looking back

Albert Einstein and Frank Aydelotte, standing together wearing commencement regalia. Einstein is holding a commencement program. In the background is a student (Eugene Lang) sitting in a chair.
Friends Historical Library

It’s not uncommon for famous figures to pop up at Swarthmore’s Commencement ceremonies, including Nobel Peace Prize winners (Jane Addams in 1932), renowned artists (Andrew Wyeth in 1958), and sitting U.S. presidents (Lyndon B. Johnson in 1964).

Just last year, the nation’s leading infectious disease expert, Dr. Anthony Fauci, made a surprise appearance in the virtual celebration, encouraging the Class of 2020 to unite in helping society overcome its challenges, including COVID-19.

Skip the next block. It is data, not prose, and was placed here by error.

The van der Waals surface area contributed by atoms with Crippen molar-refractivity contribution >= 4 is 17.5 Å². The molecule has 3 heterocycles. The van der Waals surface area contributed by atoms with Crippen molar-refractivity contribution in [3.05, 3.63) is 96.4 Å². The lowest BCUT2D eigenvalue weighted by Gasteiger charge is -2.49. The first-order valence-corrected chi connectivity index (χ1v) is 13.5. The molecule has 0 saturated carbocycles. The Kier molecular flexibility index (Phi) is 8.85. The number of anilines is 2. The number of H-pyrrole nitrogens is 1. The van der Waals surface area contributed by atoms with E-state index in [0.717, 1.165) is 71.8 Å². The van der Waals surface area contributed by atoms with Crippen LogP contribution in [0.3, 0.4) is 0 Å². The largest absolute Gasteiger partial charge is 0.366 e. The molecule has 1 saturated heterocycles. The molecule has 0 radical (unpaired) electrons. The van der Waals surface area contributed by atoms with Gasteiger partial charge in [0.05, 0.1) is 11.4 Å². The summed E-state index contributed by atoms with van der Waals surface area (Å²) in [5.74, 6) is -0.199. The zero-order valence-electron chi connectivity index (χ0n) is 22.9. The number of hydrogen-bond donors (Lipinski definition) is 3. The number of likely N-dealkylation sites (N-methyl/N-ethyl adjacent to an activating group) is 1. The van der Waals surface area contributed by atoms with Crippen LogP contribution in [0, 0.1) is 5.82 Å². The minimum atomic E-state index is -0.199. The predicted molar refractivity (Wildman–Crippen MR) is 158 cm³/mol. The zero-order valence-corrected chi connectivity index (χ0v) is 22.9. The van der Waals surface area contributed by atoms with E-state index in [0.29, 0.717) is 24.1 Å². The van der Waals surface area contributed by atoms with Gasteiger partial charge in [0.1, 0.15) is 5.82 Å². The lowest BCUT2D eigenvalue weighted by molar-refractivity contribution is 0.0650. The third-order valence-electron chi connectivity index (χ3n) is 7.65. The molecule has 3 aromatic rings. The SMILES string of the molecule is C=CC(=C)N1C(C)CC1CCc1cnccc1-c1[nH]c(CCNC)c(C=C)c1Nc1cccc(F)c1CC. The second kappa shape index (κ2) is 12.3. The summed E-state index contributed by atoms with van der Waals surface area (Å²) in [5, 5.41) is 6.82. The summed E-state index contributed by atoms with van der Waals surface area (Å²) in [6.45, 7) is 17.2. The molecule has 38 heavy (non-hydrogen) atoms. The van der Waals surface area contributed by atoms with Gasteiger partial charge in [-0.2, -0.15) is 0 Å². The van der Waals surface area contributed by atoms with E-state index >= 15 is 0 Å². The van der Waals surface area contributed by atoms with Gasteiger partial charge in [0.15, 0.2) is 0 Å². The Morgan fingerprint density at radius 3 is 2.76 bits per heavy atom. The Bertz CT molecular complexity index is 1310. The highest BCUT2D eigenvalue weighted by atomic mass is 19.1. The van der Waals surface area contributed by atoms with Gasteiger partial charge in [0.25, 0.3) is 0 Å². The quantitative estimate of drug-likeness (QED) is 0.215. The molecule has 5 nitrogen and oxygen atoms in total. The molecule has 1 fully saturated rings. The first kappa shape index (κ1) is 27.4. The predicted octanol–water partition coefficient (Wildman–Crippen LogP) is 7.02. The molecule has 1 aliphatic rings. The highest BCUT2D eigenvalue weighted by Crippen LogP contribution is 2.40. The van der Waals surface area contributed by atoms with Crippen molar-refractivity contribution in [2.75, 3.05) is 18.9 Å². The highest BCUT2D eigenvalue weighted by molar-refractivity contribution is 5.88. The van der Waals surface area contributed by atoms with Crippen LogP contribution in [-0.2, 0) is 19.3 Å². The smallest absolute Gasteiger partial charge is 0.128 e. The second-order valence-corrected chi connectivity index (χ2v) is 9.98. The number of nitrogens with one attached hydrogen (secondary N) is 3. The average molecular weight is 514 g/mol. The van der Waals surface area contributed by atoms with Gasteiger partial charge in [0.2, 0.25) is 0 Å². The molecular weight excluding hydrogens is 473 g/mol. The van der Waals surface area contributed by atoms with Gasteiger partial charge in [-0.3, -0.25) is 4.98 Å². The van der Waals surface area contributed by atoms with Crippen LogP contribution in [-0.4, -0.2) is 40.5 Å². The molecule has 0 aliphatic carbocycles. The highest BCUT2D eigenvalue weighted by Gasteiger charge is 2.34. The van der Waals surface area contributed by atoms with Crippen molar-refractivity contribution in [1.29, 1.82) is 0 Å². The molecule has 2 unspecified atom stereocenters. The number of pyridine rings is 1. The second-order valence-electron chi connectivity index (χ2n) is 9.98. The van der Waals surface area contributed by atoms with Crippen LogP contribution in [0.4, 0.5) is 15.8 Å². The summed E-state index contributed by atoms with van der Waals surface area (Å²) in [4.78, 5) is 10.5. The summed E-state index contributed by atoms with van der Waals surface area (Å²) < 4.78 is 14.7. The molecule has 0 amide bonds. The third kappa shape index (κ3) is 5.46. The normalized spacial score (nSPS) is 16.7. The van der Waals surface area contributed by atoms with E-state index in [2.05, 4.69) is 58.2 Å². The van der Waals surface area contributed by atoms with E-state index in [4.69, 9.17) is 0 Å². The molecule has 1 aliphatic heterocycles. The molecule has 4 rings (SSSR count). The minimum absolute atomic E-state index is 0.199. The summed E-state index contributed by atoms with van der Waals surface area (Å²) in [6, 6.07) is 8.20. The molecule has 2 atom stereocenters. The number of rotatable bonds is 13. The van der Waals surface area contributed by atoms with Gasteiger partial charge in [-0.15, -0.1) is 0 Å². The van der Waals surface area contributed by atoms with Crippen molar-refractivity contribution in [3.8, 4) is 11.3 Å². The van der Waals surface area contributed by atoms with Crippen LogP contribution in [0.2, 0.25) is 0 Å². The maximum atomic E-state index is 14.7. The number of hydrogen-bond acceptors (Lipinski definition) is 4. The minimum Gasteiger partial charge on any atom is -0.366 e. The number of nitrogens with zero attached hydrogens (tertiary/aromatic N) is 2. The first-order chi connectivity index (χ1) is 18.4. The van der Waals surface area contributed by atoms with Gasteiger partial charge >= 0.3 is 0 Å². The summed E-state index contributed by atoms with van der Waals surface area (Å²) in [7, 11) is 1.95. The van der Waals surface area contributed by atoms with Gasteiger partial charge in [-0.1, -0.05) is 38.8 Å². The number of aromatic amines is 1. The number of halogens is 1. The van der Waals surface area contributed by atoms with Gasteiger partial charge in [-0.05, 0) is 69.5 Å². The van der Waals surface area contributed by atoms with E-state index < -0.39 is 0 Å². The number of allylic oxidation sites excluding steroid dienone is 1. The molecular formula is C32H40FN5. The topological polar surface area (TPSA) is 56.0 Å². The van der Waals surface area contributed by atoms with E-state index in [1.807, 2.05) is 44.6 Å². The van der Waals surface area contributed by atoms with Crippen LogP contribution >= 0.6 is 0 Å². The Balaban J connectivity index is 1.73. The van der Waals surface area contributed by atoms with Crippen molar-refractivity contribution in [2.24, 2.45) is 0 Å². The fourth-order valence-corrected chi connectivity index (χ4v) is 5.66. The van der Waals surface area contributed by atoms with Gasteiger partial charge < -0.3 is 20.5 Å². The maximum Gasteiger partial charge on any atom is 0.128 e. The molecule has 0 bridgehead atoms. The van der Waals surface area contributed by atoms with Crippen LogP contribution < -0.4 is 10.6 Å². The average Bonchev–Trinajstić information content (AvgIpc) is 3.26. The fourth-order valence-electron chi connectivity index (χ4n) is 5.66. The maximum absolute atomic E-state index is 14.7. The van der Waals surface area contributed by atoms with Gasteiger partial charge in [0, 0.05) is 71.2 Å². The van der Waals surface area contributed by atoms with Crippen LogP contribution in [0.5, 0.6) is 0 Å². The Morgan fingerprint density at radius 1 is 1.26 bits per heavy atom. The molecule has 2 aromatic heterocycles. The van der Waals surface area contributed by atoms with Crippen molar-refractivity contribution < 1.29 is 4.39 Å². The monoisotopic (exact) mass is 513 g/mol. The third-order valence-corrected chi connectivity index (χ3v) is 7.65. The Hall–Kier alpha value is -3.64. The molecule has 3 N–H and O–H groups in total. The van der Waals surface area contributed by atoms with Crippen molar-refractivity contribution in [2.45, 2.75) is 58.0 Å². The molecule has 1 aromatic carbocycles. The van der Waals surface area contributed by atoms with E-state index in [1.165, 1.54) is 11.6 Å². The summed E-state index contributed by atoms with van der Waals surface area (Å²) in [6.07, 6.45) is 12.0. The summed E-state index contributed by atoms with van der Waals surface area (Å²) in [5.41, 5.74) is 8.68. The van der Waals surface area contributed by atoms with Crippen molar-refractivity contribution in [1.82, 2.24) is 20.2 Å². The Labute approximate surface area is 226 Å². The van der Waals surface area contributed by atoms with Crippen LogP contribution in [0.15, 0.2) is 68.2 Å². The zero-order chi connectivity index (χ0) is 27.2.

But perhaps the most recognizable face to grace a College graduation was Albert Einstein, at left with Swarthmore President Frank Aydelotte (and a young Eugene Lang ’38, H’81 in the background). The legendary physicist addressed the 156 members of the Class of 1938 a year before the start of World War II.

“Moral conduct does not mean merely a stern demand to renounce some of the desired joys of life, but rather a social interest in a happier lot for all,” Einstein told the graduates, according to a Phoenix article from June 6, 1938.

To achieve this, Einstein added, everyone should have the opportunity to develop their own personal gifts, because “everything that is really great is created by the individual who can labor in freedom.”